Could Lightning Kill 18 Elephants in a Single Strike?
Environmental disaster more likely due to poisoning, villagers say
By: Nava Thakuria
Authorities in the eastern Indian state of Assam are attempting to pass off the deaths of an entire herd of 18 Asiatic elephants as stemming from a single lightning strike on the night of May 12, an improbability that has outraged nearby villagers, who suspect the animals were poisoned or killed by other means to clear the area for a power project tabbed to occupy what was planned as an elephant preserve.
That a lightning strike could kill 18 dispersed elephants when villagers hadn’t even experienced a thunderstorm has raised the hackles of environmentalists and embarrassed State Environment and Forests Minister Parimal Suklabaidya, who visited the area shortly after the animals’ deaths and laid the disaster to weather, which was met immediately with scorn. The animals were scattered over a sizeable area on a hillock and neither their bodies nor the lush vegetation were scorched.
The Assam state gives shelter to around 6,000 wild Asiatic elephants. India as a whole is home to nearly 30,000 pachyderms, which often enter villages in search of food. Villagers tolerate them venerating elephants as a symbol of Lord Ganesha, the elephant-headed god revered as the remover of obstacles; the patron of arts and sciences; and the deity in charge of intellect and wisdom. He is also the patron of letters and learning.
The site of the elephant deaths is near the Burha Pahar area, a part of India’s treasured Kaziranga National Park on the south bank of the Brahmaputra River. Hundreds of park visitors often crowd it to gape at the animals. The Kaziranga park, 430 sq km in area, is a UNESCO World Heritage Site recognized as one of the world’s biggest reserves for wild and endangered animals.
A more likely suspect than lightning is a giant solar power plant owned by the NYSE-listed Azure Power, one of India’s leading solar producers, villagers and environmentalists say. The plant, with capacity of 15 megawatts in nearby foothills, has been the target of hundreds of marginal farmers who have continued a protracted protest against the seizure of their lands, which they say their families have cultivated for generations.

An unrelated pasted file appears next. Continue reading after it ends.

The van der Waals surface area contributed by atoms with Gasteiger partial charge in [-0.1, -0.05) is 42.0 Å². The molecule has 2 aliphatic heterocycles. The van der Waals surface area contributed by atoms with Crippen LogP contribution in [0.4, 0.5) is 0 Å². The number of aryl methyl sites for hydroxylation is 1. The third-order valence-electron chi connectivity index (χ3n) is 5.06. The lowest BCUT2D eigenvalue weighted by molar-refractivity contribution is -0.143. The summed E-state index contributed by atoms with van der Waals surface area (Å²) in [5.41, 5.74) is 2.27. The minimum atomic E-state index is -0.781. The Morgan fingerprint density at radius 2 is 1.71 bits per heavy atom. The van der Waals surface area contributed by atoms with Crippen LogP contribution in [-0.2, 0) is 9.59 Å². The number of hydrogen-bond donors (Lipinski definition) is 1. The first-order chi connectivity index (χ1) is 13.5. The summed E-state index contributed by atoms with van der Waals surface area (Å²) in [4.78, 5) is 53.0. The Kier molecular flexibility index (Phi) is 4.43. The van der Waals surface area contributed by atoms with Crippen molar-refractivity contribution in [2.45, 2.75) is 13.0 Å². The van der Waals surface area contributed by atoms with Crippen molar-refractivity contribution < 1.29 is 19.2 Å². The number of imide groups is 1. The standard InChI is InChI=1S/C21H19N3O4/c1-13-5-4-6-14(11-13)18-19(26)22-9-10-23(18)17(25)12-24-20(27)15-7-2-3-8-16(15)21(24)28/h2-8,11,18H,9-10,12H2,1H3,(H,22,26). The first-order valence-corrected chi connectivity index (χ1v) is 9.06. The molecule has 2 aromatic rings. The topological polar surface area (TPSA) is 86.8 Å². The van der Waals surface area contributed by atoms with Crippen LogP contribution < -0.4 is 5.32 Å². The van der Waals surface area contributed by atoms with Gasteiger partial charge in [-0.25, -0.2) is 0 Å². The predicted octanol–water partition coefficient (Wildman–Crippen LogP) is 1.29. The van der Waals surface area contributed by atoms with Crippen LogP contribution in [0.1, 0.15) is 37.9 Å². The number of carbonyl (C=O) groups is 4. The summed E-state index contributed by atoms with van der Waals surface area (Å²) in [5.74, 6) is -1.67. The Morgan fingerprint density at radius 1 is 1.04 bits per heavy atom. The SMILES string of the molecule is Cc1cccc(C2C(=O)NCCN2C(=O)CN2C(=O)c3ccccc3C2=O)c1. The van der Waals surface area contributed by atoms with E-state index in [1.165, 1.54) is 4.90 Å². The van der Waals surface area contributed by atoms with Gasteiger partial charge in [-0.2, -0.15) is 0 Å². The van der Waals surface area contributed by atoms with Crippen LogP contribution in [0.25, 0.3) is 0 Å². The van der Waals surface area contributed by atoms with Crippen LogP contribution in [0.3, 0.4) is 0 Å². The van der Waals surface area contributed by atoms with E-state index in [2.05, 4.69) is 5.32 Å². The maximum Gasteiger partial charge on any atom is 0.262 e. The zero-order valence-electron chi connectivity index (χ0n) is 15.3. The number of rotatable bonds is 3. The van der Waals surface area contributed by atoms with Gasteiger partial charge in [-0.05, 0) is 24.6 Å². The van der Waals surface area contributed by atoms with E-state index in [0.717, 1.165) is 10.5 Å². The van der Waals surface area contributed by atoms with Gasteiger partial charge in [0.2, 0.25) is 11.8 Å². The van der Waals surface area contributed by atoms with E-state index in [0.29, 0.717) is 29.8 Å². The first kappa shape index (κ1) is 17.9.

The conflict between wildlife and human activity is emblematic as India’s 1.3 billion population continues to expand, soon becoming the world’s most populous nation. Both villagers and commerce continue to encroach on territory formerly occupied only by animals. More than 1,000 people die each year from these collisions.
The US$400-million company, which according to its website has 5.1 gigawatts of solar power under construction across India, says it bought the land from the erstwhile landlord in August 2020. With India facing the severe effects of the Covid-19 pandemic, the company took possession of the land under police protection. Nonetheless, Karbi and Adivasi villagers have fought for nearly a year for their land rights, with many jailed by the state government administration.
The matter reached the Gauhati High Court in the city of Guwahati, where the court ordered work stopped on the power plant, which occupies nearly 70 hectares of land.
“We opposed the project as it has been planned to erect in an elephant habitat,” said a local activist for Asom Jatiyatabadi Yuba Chhatra Parishad (AJYCP), an influential NGO. “It is shocking how the project got a no-objection certificate from the forest department. We also do not subscribe to the lightning theory as a killer of 18 elephants,” added the activist.
He claimed to local media that what he called powerful people engaged with illegal tree felling and stone quarries were responsible for the killing of the animals, and demanded a thorough probe. The organization also demanded a return of the farmers’ land and a permanent stop to the construction of the solar project.
A committee comprising forest officials, wildlife specialists, veterinarians and others was expected to complete detailed investigations within a fortnight. But the postmortem is yet to be made public, raising suspicions. Wildlife protection bodies are demanding access to the reports in vain. Northeast India’s well-known nature conservationist Soumyadeep Datta is charging suspected foul play. The director of Nature’s Beckon, an environmental group, termed the thunderbolt theory as unacceptable.
“It is absurd,” said Er Kailash Sarma, president of the All Assam Engineer’s Association, which threw cold water on the lightning theory as having no scientific basis, derisively remarking that if such a massive thunderbolt had actually been generated, gloomy days are ahead for the wildlife and human populations. “We must consider it as a matter of serious concern and as a caveat to all of us, as it may repeat in future anywhere on the planet (if not in India).”
“Even were it to be assumed that all the victim animals were very close to each other during the incident, their carcasses could have been found together,” said AAEA secretary Er Inamul Hye adding, “in reality, it was not like that and their bodies were seen scattered.” AAEA is demanding a high-level scientific probe into the incident.
“It may be a case of poisoning or any other manmade conspiracy, as these kinds of incidents often take place in different parts of the Northeast,” said Datta, adding that the unusual delay of revealing the postmortem reports to the public definitely indicates there is something wrong.
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